2012 06-07 nahb leading suppliers council - start-up kit


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  • Homeowner mindset - better conditions them to understand the value of making energy efficient upgrades beyond the scope of their remodeling project.
  • 2012 06-07 nahb leading suppliers council - start-up kit

    1. 1. Needs & Motivations of Remodelers for Adding Energy Efficiency Amber Wood Manager, Energy Programs NAHB Leading Suppliers Council June 7, 2012Driving Innovation in Housing Technology
    2. 2. Building America Private/public R&D partnership sponsored by DOE Energy-efficient solutions for new and existing housing  Technologies/Systems  Whole-House Test Homes  Quality Processes
    3. 3. Needs & Motivations of Remodelers Current remodeling industry Role of energy efficiency Identify the gaps and barriers Quantify and prioritize needs to increase sales & projects involving improving home energy efficiency 3
    4. 4. Remodelers’ View of CurrentIndustry & Energy Efficiency(initial set of focus groups) 4
    5. 5. Current Remodeling Industry  The economic climate has shifted greater to focus to remodeling  More consumers are staying in their homes  Many builders are turning to remodeling work  Competitive, price sensitive market due to  Lending restrictions  Lack of appraisal value on energy efficient upgrades  Flood of individuals into the remodeling arena 5
    6. 6. Current Industry (cont.) Qualified remodelers strive to differentiate themselves  Convey to the consumer the value of an experienced, qualified remodeler  Position the remodeler as the expert & serve to build trust and confidence among consumers 6
    7. 7. “This is the way we build”Believe energy efficient upgrades are part of “doing things the right way”;incorporate as part of their business modelHave certain upgrades that include as standard part of process, if warrantedApproach as “this is what we’re going to do” then educate consumer as towhy they do it “My responsibility to recommend”Believe energy efficient upgrades are in customer’s best interest and activelyseek opportunities to recommend upgradesSeek to guide consumers as to benefits; try to drive them toward itMay recommend upfront, but most often wait until have gotten a feel for thehouse and customer “We’ll offer as an option”Intellectually know it should be recommended, but don’t have strength ofconvictionView more as a consumer driven decision; give them information then let themdecideAnticipate consumer bottom line focus 7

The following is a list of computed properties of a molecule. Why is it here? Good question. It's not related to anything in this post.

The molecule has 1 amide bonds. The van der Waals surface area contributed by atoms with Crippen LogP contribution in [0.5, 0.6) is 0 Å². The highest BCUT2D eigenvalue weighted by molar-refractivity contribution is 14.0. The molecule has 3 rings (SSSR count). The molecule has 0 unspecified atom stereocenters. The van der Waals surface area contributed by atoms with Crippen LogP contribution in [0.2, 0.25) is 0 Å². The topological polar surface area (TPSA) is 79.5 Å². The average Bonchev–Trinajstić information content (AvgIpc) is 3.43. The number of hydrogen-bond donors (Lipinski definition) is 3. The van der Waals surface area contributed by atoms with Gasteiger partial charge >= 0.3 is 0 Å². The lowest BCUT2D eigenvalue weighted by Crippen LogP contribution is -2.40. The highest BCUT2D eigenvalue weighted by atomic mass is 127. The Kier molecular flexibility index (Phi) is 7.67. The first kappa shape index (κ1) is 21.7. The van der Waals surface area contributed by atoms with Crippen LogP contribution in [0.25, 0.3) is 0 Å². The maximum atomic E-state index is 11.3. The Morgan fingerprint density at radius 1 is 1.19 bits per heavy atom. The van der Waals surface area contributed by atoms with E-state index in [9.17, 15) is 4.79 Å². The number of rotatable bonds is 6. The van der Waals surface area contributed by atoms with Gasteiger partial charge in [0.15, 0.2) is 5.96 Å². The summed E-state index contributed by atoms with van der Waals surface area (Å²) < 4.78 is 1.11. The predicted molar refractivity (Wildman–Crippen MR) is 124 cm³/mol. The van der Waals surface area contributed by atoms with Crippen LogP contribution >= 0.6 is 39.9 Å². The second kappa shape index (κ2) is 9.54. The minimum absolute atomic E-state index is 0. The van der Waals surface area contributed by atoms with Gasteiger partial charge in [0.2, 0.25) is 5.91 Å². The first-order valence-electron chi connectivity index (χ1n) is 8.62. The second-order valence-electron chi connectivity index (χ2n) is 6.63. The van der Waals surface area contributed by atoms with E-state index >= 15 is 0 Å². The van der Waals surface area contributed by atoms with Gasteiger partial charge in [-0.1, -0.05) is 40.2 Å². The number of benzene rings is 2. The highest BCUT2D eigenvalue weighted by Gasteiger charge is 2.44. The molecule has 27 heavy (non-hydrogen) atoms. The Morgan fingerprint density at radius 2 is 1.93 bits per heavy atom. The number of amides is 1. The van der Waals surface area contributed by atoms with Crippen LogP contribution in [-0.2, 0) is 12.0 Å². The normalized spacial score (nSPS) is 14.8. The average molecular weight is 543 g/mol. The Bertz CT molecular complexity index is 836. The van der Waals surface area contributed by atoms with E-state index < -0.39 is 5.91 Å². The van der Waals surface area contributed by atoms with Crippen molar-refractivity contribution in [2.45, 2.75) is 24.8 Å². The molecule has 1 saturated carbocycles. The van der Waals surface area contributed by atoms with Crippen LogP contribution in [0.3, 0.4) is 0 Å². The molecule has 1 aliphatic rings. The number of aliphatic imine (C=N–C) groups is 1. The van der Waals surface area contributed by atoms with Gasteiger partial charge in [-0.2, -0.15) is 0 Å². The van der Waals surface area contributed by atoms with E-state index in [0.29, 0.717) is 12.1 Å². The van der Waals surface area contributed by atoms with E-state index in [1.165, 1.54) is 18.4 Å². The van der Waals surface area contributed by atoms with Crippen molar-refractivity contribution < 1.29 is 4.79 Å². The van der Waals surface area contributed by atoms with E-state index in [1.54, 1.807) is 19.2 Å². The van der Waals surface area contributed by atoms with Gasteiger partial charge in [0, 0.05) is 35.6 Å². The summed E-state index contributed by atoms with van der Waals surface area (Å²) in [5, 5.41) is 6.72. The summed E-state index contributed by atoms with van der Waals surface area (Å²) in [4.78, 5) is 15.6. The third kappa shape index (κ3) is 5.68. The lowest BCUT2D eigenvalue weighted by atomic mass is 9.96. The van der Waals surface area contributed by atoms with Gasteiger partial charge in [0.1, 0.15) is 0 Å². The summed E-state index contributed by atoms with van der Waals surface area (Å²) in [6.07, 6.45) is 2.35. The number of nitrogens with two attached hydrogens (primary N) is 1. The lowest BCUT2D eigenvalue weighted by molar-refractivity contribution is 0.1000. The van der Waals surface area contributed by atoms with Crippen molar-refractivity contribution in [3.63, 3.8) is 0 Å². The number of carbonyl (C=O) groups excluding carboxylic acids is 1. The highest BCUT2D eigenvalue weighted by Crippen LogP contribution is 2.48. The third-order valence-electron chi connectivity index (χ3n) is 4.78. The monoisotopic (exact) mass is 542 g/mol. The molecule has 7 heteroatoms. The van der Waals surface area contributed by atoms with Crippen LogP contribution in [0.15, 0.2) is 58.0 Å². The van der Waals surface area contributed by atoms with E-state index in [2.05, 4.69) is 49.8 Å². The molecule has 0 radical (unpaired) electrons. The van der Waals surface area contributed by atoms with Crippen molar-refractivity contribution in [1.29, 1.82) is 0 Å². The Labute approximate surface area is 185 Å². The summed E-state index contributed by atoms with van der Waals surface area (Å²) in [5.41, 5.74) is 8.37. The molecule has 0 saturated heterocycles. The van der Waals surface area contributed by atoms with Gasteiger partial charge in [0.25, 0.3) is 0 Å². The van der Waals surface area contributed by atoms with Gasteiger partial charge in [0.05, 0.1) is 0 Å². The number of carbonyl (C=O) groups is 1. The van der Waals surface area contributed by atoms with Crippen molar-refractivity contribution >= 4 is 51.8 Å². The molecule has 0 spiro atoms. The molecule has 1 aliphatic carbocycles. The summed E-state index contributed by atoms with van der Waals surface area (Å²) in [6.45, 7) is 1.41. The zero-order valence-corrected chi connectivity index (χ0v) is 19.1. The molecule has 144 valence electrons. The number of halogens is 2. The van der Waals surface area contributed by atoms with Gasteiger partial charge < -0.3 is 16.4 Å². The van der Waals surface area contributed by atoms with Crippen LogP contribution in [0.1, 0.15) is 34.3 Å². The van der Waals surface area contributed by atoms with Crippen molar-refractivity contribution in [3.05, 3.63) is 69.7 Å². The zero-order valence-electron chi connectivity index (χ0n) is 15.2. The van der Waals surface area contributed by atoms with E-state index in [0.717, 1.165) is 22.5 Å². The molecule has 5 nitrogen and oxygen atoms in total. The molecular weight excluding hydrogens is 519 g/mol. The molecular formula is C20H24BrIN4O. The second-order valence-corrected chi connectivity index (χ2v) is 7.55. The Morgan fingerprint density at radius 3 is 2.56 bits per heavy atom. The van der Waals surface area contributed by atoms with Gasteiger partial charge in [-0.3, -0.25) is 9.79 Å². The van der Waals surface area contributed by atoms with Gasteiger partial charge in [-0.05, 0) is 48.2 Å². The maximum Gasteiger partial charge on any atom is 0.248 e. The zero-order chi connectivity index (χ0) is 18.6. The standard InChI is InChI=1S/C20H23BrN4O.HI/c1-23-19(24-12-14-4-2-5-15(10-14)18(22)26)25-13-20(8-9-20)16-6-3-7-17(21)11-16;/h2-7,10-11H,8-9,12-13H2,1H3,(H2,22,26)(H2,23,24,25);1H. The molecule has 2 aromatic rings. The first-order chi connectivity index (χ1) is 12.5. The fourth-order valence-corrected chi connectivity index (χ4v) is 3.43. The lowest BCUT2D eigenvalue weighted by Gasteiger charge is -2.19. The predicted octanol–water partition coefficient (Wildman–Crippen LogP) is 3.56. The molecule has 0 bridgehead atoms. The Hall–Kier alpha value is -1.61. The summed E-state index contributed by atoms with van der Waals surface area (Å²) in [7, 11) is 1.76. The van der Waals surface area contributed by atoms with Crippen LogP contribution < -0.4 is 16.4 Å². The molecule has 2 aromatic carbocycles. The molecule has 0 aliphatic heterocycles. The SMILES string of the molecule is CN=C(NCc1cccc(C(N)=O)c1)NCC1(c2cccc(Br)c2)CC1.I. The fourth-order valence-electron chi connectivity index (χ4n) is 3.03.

8. 8. Role of Energy Efficiency in Remodeling Provide a cost/benefit analysis for energy efficient upgrades  Include an energy audit assessing energy consumption & lifestyle  Demonstrate potential savings for various upgrades; connect the dots in terms of upgrades and real world benefits. 8
    9. 9. Best Approach to Energy Efficiency Knowledgeable recommendation with the consumer’s best interest in mind Sales attempt with the remodeler’s/builder’s financial interest in mind. 9